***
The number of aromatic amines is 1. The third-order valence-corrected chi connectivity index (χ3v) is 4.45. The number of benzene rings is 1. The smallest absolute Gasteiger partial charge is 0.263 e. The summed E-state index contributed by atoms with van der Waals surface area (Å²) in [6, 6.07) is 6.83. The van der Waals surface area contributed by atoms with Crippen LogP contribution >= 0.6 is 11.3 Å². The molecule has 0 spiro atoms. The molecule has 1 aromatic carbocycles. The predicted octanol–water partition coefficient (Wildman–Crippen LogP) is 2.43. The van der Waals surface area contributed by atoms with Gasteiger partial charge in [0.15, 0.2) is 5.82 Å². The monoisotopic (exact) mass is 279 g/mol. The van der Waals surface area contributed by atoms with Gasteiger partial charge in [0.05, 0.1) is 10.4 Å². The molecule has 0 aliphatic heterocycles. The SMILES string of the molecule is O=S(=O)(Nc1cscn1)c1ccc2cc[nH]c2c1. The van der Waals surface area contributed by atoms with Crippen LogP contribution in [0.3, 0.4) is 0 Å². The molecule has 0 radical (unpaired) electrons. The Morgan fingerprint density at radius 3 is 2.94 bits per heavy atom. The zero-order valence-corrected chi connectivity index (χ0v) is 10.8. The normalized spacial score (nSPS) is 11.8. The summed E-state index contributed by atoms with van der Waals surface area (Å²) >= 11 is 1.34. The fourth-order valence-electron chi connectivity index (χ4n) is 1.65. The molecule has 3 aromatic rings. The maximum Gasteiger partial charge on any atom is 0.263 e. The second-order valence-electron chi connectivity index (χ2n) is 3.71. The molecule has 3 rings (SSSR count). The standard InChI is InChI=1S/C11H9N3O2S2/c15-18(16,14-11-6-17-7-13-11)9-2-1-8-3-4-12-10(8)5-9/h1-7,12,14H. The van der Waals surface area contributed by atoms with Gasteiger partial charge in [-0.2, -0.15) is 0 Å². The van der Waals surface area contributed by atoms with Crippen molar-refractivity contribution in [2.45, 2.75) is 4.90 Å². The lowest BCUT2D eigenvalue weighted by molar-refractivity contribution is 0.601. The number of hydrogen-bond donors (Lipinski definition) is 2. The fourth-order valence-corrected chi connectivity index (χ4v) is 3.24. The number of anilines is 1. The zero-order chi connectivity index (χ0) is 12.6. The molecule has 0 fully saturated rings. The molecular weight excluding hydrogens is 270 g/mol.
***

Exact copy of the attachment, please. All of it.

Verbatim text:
The number of aromatic amines is 1. The third-order valence-corrected chi connectivity index (χ3v) is 4.45. The number of benzene rings is 1. The smallest absolute Gasteiger partial charge is 0.263 e. The summed E-state index contributed by atoms with van der Waals surface area (Å²) in [6, 6.07) is 6.83. The van der Waals surface area contributed by atoms with Crippen LogP contribution >= 0.6 is 11.3 Å². The molecule has 0 spiro atoms. The molecule has 1 aromatic carbocycles. The predicted octanol–water partition coefficient (Wildman–Crippen LogP) is 2.43. The van der Waals surface area contributed by atoms with Gasteiger partial charge in [0.15, 0.2) is 5.82 Å². The monoisotopic (exact) mass is 279 g/mol. The van der Waals surface area contributed by atoms with Gasteiger partial charge in [0.05, 0.1) is 10.4 Å². The molecule has 0 aliphatic heterocycles. The SMILES string of the molecule is O=S(=O)(Nc1cscn1)c1ccc2cc[nH]c2c1. The van der Waals surface area contributed by atoms with Crippen LogP contribution in [0.3, 0.4) is 0 Å². The molecule has 0 radical (unpaired) electrons. The Morgan fingerprint density at radius 3 is 2.94 bits per heavy atom. The zero-order valence-corrected chi connectivity index (χ0v) is 10.8. The normalized spacial score (nSPS) is 11.8. The summed E-state index contributed by atoms with van der Waals surface area (Å²) >= 11 is 1.34. The fourth-order valence-electron chi connectivity index (χ4n) is 1.65. The molecule has 3 aromatic rings. The maximum Gasteiger partial charge on any atom is 0.263 e. The second-order valence-electron chi connectivity index (χ2n) is 3.71. The molecule has 3 rings (SSSR count). The standard InChI is InChI=1S/C11H9N3O2S2/c15-18(16,14-11-6-17-7-13-11)9-2-1-8-3-4-12-10(8)5-9/h1-7,12,14H. The van der Waals surface area contributed by atoms with Gasteiger partial charge in [-0.2, -0.15) is 0 Å². The van der Waals surface area contributed by atoms with Crippen molar-refractivity contribution in [2.45, 2.75) is 4.90 Å². The lowest BCUT2D eigenvalue weighted by molar-refractivity contribution is 0.601. The number of hydrogen-bond donors (Lipinski definition) is 2. The fourth-order valence-corrected chi connectivity index (χ4v) is 3.24. The number of anilines is 1. The zero-order chi connectivity index (χ0) is 12.6. The molecule has 0 fully saturated rings. The molecular weight excluding hydrogens is 270 g/mol.